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These applications are fully color managed and will always display and output correctly - i.e. identically. No particular color setting is required (leave everything at defaults for now), and Mac / Windows does not matter.
If there is a difference between them, there is most likely a problem with the display profile. This can affect different applications differently.
The only way to get reliable and consistent color is to use a calibrator to make a display profile for your particular display. Manufacturers often claim that their product is "calibrated", but surprisingly often these profiles are outright defective (and even if they do work as they should, they are generic and made to "average" parameters that may not fit your working conditions).
Thanks for your response. I've found once I toggled with Lenovo's graphics driver brightness and contrast settings/color management, I was able to match it very closely to my iPhone's resolution, which is identical to my old Macbook Pro. Lenovo's default settings were still quite mismatched.
I suppose the answer is indeed to get my hands on a calibrator. This is a rather expensive and annoying necessity as the settings should come standard across the board when the colours are correct. Thank you for your input.
Expensive? An i1 Display Pro costs about the same as a 500GB SSD. Nobody complains about that.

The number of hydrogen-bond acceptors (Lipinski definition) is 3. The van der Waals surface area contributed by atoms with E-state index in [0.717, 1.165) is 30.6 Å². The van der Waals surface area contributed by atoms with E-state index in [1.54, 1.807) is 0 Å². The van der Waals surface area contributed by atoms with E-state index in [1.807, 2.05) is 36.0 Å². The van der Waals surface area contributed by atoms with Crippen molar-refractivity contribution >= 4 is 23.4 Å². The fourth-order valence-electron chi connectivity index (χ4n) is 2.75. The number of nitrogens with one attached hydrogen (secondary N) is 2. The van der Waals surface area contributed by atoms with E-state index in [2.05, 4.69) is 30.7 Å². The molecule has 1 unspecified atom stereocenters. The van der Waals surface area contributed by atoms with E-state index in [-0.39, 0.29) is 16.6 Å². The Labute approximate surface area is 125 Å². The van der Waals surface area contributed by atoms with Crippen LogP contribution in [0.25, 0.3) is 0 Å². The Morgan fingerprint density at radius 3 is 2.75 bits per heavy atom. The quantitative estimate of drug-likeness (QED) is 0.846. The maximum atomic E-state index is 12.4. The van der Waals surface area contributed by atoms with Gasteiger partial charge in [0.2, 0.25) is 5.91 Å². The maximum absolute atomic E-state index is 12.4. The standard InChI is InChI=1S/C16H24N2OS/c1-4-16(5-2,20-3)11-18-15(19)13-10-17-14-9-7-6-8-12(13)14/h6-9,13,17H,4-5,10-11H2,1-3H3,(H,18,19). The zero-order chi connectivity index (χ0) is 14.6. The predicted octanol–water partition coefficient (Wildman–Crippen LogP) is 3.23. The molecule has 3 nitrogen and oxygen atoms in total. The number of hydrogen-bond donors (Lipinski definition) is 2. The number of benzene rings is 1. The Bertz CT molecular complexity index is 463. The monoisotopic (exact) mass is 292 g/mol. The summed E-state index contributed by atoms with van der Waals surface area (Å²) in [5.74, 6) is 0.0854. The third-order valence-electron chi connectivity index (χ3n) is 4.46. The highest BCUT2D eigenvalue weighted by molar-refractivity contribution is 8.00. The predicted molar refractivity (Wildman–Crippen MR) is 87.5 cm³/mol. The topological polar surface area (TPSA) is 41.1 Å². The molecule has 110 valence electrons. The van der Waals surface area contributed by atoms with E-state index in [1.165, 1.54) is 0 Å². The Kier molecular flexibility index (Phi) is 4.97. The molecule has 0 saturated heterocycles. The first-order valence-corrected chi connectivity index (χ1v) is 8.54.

A calibrator is essential if you care about reproduction accuracy. You simply can't take on serious work without one.
Anyway, you can test your display profile by swapping it with a known good one, like sRGB (or Adobe RGB for wide gamut displays). This isn't a fix, just diagnostics. It will tell you if the profile is bad.
Relaunch the application when done, it needs to load the new profile at startup.
Yeap, have done.
Currently have my settings on Adobe RGB settings and there appears a close match.
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I've found once I toggled with Lenovo's graphics driver brightness and contrast settings/color management
In color management matters, you should never "fiddle" with anything. You should use the correct profile. The correct profile is the one that accurately describes the color space it is supposed to describe.
IOW, the display profile needs to accurately describe your display's actual, current response. Any fiddling invalidates the profile and you need to make a new one.
Got it, thanks for your discussion and advice.